We need not repeat all of the facts supporting defendant's conviction because they are set forth in our unpublished opinion. In that opinion, we noted that Dabak drove to the Bergen Commercial Bank in Wood Ridge shortly after 11:00 a.m. on August 1, 2001, with a cardboard box containing cash and checks that she intended to deposit. While walking to the bank, Dabak observed a young man, later identified as defendant, "leaning against the bank building." After Dabak walked past defendant, he started to follow her and attempted to knock the box from her arm. The two struggled for five to ten seconds. During the struggle, defendant hit Dabak on the bridge of her nose with a closed fist before he ran away with the box containing the money.

Dabak sustained a fractured nose and a facial laceration resulting in permanent scars. At trial, Dabak's treating physician, Dr. William Boss, Jr., confirmed that Dabak's nasal fracture required reconstructive surgery and that her scars are "permanent and irreversible."

Anthony Sinatra was in the vicinity of the bank when he heard a scream, and he saw defendant run from the scene to a waiting car that sped off. Sinatra was able to describe the vehicle and he told the police that the license plate of the car contained the letters LCR. Another witness, Mark Petrucelli, observed defendant for ten to fifteen seconds while he was being chased by "a police officer and . . . a crowd of people." According to Petrucelli, defendant was only about "three feet away" when he passed in front of Petrucelli's car.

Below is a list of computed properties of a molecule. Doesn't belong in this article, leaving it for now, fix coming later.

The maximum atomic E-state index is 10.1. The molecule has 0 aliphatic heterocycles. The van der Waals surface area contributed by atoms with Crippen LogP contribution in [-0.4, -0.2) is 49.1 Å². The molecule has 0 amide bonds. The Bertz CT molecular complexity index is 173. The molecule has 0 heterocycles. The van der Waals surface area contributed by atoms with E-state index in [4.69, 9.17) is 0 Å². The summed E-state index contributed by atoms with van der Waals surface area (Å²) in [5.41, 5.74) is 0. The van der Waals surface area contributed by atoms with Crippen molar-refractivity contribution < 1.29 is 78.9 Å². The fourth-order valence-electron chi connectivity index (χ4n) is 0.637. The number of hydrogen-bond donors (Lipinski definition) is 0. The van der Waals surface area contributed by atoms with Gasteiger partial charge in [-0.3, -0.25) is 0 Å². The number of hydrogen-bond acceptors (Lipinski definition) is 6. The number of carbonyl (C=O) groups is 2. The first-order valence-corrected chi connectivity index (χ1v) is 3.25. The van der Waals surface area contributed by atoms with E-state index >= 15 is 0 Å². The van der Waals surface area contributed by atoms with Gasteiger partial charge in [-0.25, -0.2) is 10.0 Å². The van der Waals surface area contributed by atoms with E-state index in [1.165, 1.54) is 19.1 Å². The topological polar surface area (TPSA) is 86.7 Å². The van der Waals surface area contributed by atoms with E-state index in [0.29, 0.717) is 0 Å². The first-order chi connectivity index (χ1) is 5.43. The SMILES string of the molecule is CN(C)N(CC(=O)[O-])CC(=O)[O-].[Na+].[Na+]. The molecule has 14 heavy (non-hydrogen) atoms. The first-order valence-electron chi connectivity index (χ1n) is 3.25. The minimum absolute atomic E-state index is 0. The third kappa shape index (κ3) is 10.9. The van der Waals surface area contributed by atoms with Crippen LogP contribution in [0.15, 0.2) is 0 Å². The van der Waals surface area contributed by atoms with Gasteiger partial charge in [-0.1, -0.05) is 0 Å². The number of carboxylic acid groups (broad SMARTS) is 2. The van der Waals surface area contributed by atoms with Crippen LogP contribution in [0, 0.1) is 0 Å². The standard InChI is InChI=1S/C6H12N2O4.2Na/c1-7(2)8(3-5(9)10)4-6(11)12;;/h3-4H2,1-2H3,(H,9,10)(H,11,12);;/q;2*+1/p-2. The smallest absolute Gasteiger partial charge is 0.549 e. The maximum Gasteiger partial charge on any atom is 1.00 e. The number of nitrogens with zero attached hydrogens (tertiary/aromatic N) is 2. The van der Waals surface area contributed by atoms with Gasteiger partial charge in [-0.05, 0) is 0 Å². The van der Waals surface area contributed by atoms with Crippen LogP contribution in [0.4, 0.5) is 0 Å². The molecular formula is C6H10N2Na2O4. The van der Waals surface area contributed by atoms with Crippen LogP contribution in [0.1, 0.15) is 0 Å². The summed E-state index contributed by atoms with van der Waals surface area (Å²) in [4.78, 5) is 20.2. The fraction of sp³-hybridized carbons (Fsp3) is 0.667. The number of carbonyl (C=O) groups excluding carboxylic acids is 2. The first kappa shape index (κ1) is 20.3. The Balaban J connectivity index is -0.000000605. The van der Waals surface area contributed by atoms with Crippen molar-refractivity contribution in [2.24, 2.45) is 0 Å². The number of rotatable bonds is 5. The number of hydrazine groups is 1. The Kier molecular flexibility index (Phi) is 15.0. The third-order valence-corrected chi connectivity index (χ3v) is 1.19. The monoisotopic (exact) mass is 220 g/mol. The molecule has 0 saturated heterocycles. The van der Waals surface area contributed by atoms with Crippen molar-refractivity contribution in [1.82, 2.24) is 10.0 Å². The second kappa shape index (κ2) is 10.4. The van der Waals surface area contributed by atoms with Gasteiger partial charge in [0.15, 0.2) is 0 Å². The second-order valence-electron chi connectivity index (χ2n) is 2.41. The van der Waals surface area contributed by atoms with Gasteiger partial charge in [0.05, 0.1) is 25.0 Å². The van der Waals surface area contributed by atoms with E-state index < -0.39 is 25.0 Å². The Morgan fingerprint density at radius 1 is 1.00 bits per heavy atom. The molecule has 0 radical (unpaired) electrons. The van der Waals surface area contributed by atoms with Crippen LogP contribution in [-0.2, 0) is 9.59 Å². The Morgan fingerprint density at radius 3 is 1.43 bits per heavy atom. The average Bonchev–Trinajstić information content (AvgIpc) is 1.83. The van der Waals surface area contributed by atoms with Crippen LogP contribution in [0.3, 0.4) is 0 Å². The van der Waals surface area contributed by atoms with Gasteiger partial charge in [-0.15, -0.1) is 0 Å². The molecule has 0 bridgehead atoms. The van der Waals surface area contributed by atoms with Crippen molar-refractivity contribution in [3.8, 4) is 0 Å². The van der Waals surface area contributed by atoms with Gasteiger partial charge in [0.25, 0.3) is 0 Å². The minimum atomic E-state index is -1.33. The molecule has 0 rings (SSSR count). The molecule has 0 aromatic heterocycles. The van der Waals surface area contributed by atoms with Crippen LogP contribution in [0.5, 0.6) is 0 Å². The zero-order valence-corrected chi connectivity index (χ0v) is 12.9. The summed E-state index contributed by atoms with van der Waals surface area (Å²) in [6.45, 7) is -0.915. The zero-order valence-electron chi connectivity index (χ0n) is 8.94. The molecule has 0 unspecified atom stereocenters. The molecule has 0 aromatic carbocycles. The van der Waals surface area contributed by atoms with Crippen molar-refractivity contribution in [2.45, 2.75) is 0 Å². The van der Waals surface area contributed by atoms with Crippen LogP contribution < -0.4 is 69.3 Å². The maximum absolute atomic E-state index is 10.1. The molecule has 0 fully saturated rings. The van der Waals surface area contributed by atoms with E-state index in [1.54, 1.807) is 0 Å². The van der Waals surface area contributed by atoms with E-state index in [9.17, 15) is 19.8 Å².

Prior to defendant's arrest, Dabak and Petrucelli identified defendant's photograph from a photo array. At trial, Dabak identified defendant as the person who forcibly took the cardboard box containing the money from her, and Petrucelli identified defendant as the same person who was being chased by the police at about the time of the robbery. In addition, there was substantial evidence linking defendant to the getaway car and other circumstantial evidence supporting defendant's guilt.